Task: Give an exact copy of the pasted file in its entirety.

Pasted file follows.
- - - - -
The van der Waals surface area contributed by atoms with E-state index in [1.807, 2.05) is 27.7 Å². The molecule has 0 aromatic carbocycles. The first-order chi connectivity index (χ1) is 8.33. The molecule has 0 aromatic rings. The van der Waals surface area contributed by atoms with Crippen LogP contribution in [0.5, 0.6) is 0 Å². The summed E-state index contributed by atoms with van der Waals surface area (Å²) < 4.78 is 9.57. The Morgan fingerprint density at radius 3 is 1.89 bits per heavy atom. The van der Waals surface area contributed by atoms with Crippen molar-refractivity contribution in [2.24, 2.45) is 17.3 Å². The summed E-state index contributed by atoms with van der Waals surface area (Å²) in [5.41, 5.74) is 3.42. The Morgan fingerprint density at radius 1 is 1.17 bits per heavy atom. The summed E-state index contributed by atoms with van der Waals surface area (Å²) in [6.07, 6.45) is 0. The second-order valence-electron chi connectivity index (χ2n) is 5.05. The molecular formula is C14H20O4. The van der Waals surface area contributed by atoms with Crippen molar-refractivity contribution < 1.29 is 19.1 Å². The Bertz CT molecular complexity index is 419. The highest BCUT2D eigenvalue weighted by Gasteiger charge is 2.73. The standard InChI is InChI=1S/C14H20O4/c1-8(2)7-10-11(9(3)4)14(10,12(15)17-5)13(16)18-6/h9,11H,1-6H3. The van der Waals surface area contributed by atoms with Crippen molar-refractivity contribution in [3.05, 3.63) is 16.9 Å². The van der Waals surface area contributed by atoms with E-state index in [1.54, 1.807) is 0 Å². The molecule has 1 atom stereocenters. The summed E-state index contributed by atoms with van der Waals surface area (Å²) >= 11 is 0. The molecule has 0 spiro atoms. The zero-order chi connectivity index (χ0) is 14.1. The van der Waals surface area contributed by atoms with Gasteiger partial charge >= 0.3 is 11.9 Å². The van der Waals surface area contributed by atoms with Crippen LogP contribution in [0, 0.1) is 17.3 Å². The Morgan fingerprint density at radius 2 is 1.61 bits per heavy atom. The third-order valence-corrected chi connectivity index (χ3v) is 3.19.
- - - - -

The van der Waals surface area contributed by atoms with E-state index in [1.807, 2.05) is 27.7 Å². The molecule has 0 aromatic carbocycles. The first-order chi connectivity index (χ1) is 8.33. The molecule has 0 aromatic rings. The van der Waals surface area contributed by atoms with Crippen LogP contribution in [0.5, 0.6) is 0 Å². The summed E-state index contributed by atoms with van der Waals surface area (Å²) < 4.78 is 9.57. The Morgan fingerprint density at radius 3 is 1.89 bits per heavy atom. The van der Waals surface area contributed by atoms with Crippen molar-refractivity contribution in [2.24, 2.45) is 17.3 Å². The summed E-state index contributed by atoms with van der Waals surface area (Å²) in [5.41, 5.74) is 3.42. The Morgan fingerprint density at radius 1 is 1.17 bits per heavy atom. The summed E-state index contributed by atoms with van der Waals surface area (Å²) in [6.07, 6.45) is 0. The second-order valence-electron chi connectivity index (χ2n) is 5.05. The molecular formula is C14H20O4. The van der Waals surface area contributed by atoms with Crippen molar-refractivity contribution < 1.29 is 19.1 Å². The Bertz CT molecular complexity index is 419. The highest BCUT2D eigenvalue weighted by Gasteiger charge is 2.73. The standard InChI is InChI=1S/C14H20O4/c1-8(2)7-10-11(9(3)4)14(10,12(15)17-5)13(16)18-6/h9,11H,1-6H3. The van der Waals surface area contributed by atoms with Crippen molar-refractivity contribution in [3.05, 3.63) is 16.9 Å². The van der Waals surface area contributed by atoms with E-state index in [1.54, 1.807) is 0 Å². The molecule has 1 atom stereocenters. The summed E-state index contributed by atoms with van der Waals surface area (Å²) >= 11 is 0. The molecule has 0 spiro atoms. The zero-order chi connectivity index (χ0) is 14.1. The van der Waals surface area contributed by atoms with Gasteiger partial charge >= 0.3 is 11.9 Å². The van der Waals surface area contributed by atoms with Crippen LogP contribution in [0, 0.1) is 17.3 Å². The Morgan fingerprint density at radius 2 is 1.61 bits per heavy atom. The third-order valence-corrected chi connectivity index (χ3v) is 3.19.